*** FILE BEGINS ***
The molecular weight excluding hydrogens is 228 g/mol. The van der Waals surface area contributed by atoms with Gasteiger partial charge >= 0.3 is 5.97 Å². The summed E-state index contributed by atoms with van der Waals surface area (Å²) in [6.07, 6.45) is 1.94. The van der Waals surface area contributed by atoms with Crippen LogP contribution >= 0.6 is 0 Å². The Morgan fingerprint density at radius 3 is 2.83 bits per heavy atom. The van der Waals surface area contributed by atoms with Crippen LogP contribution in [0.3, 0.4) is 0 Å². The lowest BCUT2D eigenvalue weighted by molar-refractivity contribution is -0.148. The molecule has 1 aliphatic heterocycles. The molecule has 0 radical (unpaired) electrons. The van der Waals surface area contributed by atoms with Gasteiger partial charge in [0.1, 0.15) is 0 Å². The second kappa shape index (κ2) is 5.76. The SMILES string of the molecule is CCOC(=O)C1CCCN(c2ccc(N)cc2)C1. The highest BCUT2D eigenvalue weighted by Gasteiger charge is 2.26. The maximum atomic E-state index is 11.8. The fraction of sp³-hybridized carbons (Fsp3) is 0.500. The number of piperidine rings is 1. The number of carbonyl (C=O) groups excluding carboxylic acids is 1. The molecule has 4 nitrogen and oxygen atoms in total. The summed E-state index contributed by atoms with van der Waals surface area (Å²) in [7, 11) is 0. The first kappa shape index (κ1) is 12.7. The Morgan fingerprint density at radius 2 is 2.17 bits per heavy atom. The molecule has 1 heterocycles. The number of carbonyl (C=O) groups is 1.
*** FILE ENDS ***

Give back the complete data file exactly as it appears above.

The molecular weight excluding hydrogens is 228 g/mol. The van der Waals surface area contributed by atoms with Gasteiger partial charge >= 0.3 is 5.97 Å². The summed E-state index contributed by atoms with van der Waals surface area (Å²) in [6.07, 6.45) is 1.94. The van der Waals surface area contributed by atoms with Crippen LogP contribution >= 0.6 is 0 Å². The Morgan fingerprint density at radius 3 is 2.83 bits per heavy atom. The van der Waals surface area contributed by atoms with Crippen LogP contribution in [0.3, 0.4) is 0 Å². The lowest BCUT2D eigenvalue weighted by molar-refractivity contribution is -0.148. The molecule has 1 aliphatic heterocycles. The molecule has 0 radical (unpaired) electrons. The van der Waals surface area contributed by atoms with Gasteiger partial charge in [0.1, 0.15) is 0 Å². The second kappa shape index (κ2) is 5.76. The SMILES string of the molecule is CCOC(=O)C1CCCN(c2ccc(N)cc2)C1. The highest BCUT2D eigenvalue weighted by Gasteiger charge is 2.26. The maximum atomic E-state index is 11.8. The fraction of sp³-hybridized carbons (Fsp3) is 0.500. The number of piperidine rings is 1. The number of carbonyl (C=O) groups excluding carboxylic acids is 1. The molecule has 4 nitrogen and oxygen atoms in total. The summed E-state index contributed by atoms with van der Waals surface area (Å²) in [7, 11) is 0. The first kappa shape index (κ1) is 12.7. The Morgan fingerprint density at radius 2 is 2.17 bits per heavy atom. The molecule has 1 heterocycles. The number of carbonyl (C=O) groups is 1.